Settler Opposition to Mariannhill Villages
This revolutionary idea caused concern among the Colonists and led to angry letters to the newspapers of the time.An article appeared in the private publication “The Trappist”, by a buyer of land in the area explaining the Monastic ideals. “The future missionary work among the Natives is of no meagre importance on the vast property at the monastery’s disposal … The Kingdom of God is to be spread. … Plots cut out (subdivided) on the property in Pinetown will be rented to European settlers, whilst the rest is to serve for the establishment of civilised Native villages. There the native tenant will meet their White neighbour and shake hands with him. Such aims demand sacrifices on both sides …”. This little known translation from German by Fr. Dr. Thomas Respondik, is in an unpublished manuscript at Mariannhill Monastery (19).

Missionaries were sent out to the scattered Zulu homesteads on the boundaries of Mariannhill to explain the idea to young Zulu couples. Education and Christianisation had been focused on the young, and Abbot Francis felt they were the most vulnerable to tribal pressures, to conform to traditions of polygamy, ancestor worship and Zulu medicine. The monastery laid out the plan of the First Christian mission villages at St. Wendelin’s, Nazareth and Emmaus.

St Wendolin’s Church 1896 
St. Wendelin’s was recognised as the first Mission Outpost and, conversion to Christianity was rapid. On the 10th April 1896, Abbot Francis gave permission to the St. Wendelin’s Parish Council, to build a church. Members of the Parish Council included the chairman Mr Makhonjwa Ndokweni and Messers Anselem Luthuli, Magnus Zungu, Phillip Dodofana Gumede, Alois Mkhomazi Cele, Henry Muthwa, Ndandane Maphumulo, Sphongo William Hlope, Petrus Makhaye, Johannes Maphumulo, and Magambu Ngcobo.”Ora et Labora”, prayer and work, the motto of the Trappist Order was adopted by Mariannhill and became the cornerstones of life in the villages. Religious gatherings and Catechism classes were held under a suitable tree on mission land, until buildings were erected. At St. Wendelin’s the first Catechism classes were held under the Mthombo tree (Natal Fig tree), on KwaMkhomazi Cele’s property. Later classes were moved to the Church and Mission.

The distance to the school at Mariannhill led to the erection of a Primary School at St. Wendelin’s in 1904. Bricks were First School erected at St Wendolin’s in 1904.made from suitable clay found in the valley near KwaMhlanga’s home. The site of the original school is at Na’am Ngongoma, the office of the present Primary School Principal. Francis Cele, Francisca Maphumulo and Sophie Shozi were among the first pupils at the St. Wendelin’s School.  The first teachers were Nuns from the Order of the Sisters of the Precious Blood at Mariannhill. They included Sr. Dorothea, Sr. Sylvia, Sr. Acuta and Sr. Dulcissima.  They were aided by Zulu assistants Miss Paulina Cele, Miss Josephina Makhaye and Miss Carites Mswembezi. The school grew from strength to strength (20).

Tenant Contracts
Tenant, and later ownership contracts, were drawn up for the 140 plots at St. Wendelin’s which included residential and agricultural land. Unfortunately the “freehold titles” were not registered at the Deeds Office in Pietermaritzburg, due to internal religious controversy at Mariannhill (21).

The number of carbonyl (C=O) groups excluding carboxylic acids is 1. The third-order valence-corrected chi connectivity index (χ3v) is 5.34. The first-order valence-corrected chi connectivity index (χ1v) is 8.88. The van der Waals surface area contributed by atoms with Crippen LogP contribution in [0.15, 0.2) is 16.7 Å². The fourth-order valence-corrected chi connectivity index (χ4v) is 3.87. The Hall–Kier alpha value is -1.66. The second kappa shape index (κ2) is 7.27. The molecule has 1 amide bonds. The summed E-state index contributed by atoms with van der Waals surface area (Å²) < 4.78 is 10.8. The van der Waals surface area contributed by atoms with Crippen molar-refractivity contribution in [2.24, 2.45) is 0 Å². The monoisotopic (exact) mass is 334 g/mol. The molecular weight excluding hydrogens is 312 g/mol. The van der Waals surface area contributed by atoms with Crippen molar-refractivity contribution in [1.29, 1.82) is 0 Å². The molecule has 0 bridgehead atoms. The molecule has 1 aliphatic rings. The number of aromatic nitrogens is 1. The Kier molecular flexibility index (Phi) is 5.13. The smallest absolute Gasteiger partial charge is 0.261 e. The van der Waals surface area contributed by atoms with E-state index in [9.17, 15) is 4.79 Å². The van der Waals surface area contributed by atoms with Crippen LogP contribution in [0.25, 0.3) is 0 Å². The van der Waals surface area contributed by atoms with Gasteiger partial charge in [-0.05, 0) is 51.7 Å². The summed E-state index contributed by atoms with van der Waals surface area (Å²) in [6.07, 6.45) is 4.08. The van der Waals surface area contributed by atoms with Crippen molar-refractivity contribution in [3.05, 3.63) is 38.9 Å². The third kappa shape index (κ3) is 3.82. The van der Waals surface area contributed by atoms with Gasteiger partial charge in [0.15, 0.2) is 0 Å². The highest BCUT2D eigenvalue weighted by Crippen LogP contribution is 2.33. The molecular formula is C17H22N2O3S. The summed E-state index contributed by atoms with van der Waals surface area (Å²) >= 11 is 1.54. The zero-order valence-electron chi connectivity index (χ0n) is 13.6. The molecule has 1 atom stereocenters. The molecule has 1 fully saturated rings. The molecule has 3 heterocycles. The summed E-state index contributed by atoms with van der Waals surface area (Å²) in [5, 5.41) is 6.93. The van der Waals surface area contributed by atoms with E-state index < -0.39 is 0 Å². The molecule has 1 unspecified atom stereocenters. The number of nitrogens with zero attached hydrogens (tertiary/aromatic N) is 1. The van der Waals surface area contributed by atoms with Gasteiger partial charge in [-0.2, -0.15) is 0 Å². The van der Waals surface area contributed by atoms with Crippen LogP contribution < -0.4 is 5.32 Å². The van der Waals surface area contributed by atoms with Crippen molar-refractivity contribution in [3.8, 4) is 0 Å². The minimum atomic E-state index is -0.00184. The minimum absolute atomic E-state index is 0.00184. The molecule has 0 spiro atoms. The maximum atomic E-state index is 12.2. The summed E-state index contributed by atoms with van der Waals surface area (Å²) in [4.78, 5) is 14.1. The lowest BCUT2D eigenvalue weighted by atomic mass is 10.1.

Religious Missionaries of Mariannhill
The Trappist oath of silence and strict religious demands, were in direct conflict with the missionary work carried out on the various stations.

Resolution of the problem came with a Decree signed by Pope Pius X on 2 February 1909, in which the missionaries of Mariannhill were to be separated from the Trappist Order. The Decree was final, but the adoption of the constitution of the Missionary Order of Mariannhill was not implemented until 1919. All the land deeded to the Trappist Order was re-registered, to the Religious Missionaries of Mariannhill Order. (R.M.M.) (22).

13. Adelgiza, Sr. M. CPS. History of the Congregation of the Missionaries of Mariannhill. Pub. Mariannhill Mission Press. 1984. Page 29-31, 36-37.14. Sihlobosami; Roman Legion on Libyan fields or a story of the Trappist Missionaries among the Zulus in Natal, South Africa. Pub. St. Thomas Aquinas’ Printing Establishment, Mariannhill. 1887. pg 51, 52.15. Gamble, Helen. Mariannhill. Published by Mariannhill Press 1982.16. Schimlek, Francis; Mariannhill, a study in Bantu life and Missionary effort. Published Mariannhill Mission Press 1953.17. Kempf, Fr. Thimotheus. Translated into English by Sr M. Adelgiza CPS; The Spirit of the Founder. A Collection of sermons, instructions, articles and sayings of the Servant of God, Abbot Francis Pfanner. [The layout of Christian Villages in Book 1. pg 210] Pub. Mariannhill Mission Press 198318. Joseph, M. Sr O.P. Significance of the Co-operative Movement in African Village Development. Mariannhill Mission Press 1966.19. Respondik, Fr. Dr. Thomas. C.M.M. Abbot Francis Pfanner. pg 57. Unpublished manuscript. 1957. page 50. Mariannhill Monastery.20. Luthuli, Herbert; The First History of St. Wendelin’s Mission. Compiled for theMariannhill Centenary 1982. Unpublished.21. Adelgiza, Sr M. CPS. 100 Years Mariannhill Province. Pub. Mariannhill Mission Press 1983.22. Adelgiza, Sr. M. CPS. 100 Years Mariannhill Province. Pub. Mariannhill Press. 1983. 
Compiled by: Hazel England 27-03-1993. Pinetown Museum, Updated 1996 
More on: St Wendolin’s: Prehistory | St Wendolin’s: 1882-1914 | St Wendolin’s: 1914-1945 | St Wendolin’s: 1945-1996